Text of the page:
I will try my best to explain my mothers and my own story with Cowden’s Syndrome. Â My story is one of grief, knowledge, redemption, and hope for better future for people such as myself affected by this condition.
I never knew my birth father, so I think it’s fair to say my mother was like a rock to me. Her health problems started at age 11 with a Thyroid operation which was followed by problems with her breathing and throat which for a period was considered normal because we were unaware that it was a problem for her. It was almost like a part of her personality! She had surgery again on her thyroid in her 40s, and it wasn’t until she was 50 that she was diagnosed with Thyroid cancer and five years later a Cowden Syndrome diagnosis. Â My Mom’s disease and cancer diagnosis impacted her severely with it spreading to her hip and lungs in the end with also a benign tumor in her brain. Her mental well-being was affected as well with her having to take antidepressants.
Looking back, it took a lot out of her, but she still wanted to do the things she enjoyed even though they maybe weren’t right for her health! I remember feeling helpless and frustrated that I couldn’t do much to help her. I can recall a conversation where I said I don’t know what to do but I always listened to what she said when she needed support which I hope she appreciated. Â She gave me a letter shortly before she passed away with details of how to get tested for Cowdenâ€™s as she informed me of the details about it. At the time I couldn’t face the possibility of what this may bring, but since she passed away, I realized how important this letter was. She was giving me the potential to be an advocate for my health. I got tested and found out that I had CS then shortly after got my daughter tested and fortunately, she doesn’t have it. I’ve slowly been sorting out my health in the past year with screenings done, specialist visits, and I attended the PTENUKI event in London last year, met with people affected by Cowden Syndrome and started to get involved with charity work for PTENUKI.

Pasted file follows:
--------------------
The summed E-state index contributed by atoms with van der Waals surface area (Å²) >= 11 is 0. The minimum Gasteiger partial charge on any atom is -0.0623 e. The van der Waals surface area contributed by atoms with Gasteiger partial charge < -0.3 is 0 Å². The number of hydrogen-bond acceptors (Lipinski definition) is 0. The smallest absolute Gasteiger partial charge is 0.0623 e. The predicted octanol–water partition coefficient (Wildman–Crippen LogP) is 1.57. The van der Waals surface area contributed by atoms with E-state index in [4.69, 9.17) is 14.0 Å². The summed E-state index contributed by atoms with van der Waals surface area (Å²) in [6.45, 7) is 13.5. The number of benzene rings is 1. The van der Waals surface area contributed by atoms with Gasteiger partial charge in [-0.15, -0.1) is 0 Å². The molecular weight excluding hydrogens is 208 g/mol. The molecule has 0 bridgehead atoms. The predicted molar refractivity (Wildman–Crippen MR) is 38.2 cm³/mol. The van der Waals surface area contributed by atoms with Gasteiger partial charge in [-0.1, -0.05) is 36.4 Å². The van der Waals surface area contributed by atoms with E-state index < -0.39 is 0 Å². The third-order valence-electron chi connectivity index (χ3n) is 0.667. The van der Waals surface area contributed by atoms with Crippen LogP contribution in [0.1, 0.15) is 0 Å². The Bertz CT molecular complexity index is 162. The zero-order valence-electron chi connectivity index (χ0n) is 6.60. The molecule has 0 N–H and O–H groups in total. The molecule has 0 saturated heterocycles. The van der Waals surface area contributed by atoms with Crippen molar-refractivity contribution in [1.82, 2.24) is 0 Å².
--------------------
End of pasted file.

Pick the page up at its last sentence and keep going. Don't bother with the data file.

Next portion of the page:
Cowdenâ€™s has given me some of the answers to my mother’s health problems which had been with her for a long time. It has been something I haven’t always wanted to face up to regarding my mother and myself because Cowden Syndrome was the reason for my mother’s declining health and the loss of her. I suppose the only good thing to come out of this loss is with an early diagnosis she has helped me possibly have a better future. She has left her legacy that has now given me knowledge, PTEN support, power, and proper education to look after my health and take advantage of all the opportunities that she and others with the same condition to her haven’t had.